Many of the comments left on my previous post about the disaster that is Metrorail suggested that privatising the service would be a better option. But this ignores the exploitation of customers by the private sector as indicated by the bread price-fixing scandal and the recent exposure of the construction cartels. Privatising is no solution, particularly with the existence of the “business class express” also operated by Metrorail (now the Passenger Rail Agency of South Africa but still a state-owned enterprise).

According to an advertorial the service, launched in 2010, boasts:

A free bus shuttle service;

Free refreshments on-board;

Laptop workstations with power points and Wi-Fi internet access;

Grade C security on-board;

Free newspaper and

Exclusive waiting and ticketing areas at stopping stations.

The existence of this service indicates that Metrorail is indeed capable of rendering a much better service than it currently does to the majority of its users — the black working class. The very same class that cannot afford the business express service, which at its launch cost double the ordinary Metrorail ticket.

For the black working class the experience of April 8 2013 continues to be the norm. On the day mentioned the 17h15 train to Pretoria was cancelled. Despite informing commuters about this no reason was provided for the cancellation. At 17h40 commuters were informed that the train was stuck in Cleveland. The train eventually arrived at platform 11, with no lights and with those getting off the train complaining about it getting stuck frequently. A second train arrived at platform 12, also heading to Pretoria. Because its lights were on some chose to use it instead as it seemed less risky. For a female travelling alone a dark train can mean getting groped and not being able to identify the perpetrator.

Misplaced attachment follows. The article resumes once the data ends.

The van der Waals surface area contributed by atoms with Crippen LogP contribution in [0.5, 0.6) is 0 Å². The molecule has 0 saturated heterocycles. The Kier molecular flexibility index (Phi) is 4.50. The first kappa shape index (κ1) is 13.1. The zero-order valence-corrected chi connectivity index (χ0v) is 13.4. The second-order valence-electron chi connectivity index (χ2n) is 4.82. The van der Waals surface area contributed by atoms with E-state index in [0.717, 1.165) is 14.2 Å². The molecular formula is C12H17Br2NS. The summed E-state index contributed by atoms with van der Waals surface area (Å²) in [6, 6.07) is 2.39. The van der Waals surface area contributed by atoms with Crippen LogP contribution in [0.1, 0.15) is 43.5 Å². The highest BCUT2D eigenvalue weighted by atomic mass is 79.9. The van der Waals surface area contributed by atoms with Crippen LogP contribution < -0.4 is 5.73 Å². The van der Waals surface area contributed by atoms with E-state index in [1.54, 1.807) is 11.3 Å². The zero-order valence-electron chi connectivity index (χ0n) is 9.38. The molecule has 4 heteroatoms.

On one end of the spectrum we have customers who are offered a free shuttle service, yet when trains get stuck or are late causing “ordinary” commuters to miss their next train, no free transportation is offered. Some commuters are forced to beg for money at stations because they are unable to afford the taxi fare. Others, some elderly, are forced to walk a long distance from the train station to wherever they catch their taxis. People are forced to brave the dangers that come with being out that time of the evening, this leaves women particularly vulnerable in certain areas.

I have no interest in free newspapers, free refreshments, free Wi-Fi and a laptop workstation. What I, like many others, want is a reliable form of transport that gets us to work, school and wherever else we’re going to on time. I demand that we are told timeously that a train is delayed. I want to wait comfortably for the train and not worry about my safety.

Over and above that I would like a service that treats people with the dignity inherent in every human being — the dignity enshrined in the Constitution.

Many a time the South African government has identified inequality as one of our most pressing problems and committed itself to putting an end to it. Unfortunately the actions of the government have consistently shown a lack of commitment in achieving this, as proved by the level of inequality in the provision of transport services. This has a direct impact on people’s ability to become economically active citizens.


  • Mother. Campaigner. Political orphan. Blogger. Part Time Professional Black. Liker of Things. Lover of People. No Sense of Humour. Also on twitter @Kmoeti


Koketso Moeti

Mother. Campaigner. Political orphan. Blogger. Part Time Professional Black. Liker of Things. Lover of People. No Sense of Humour. Also on twitter @Kmoeti

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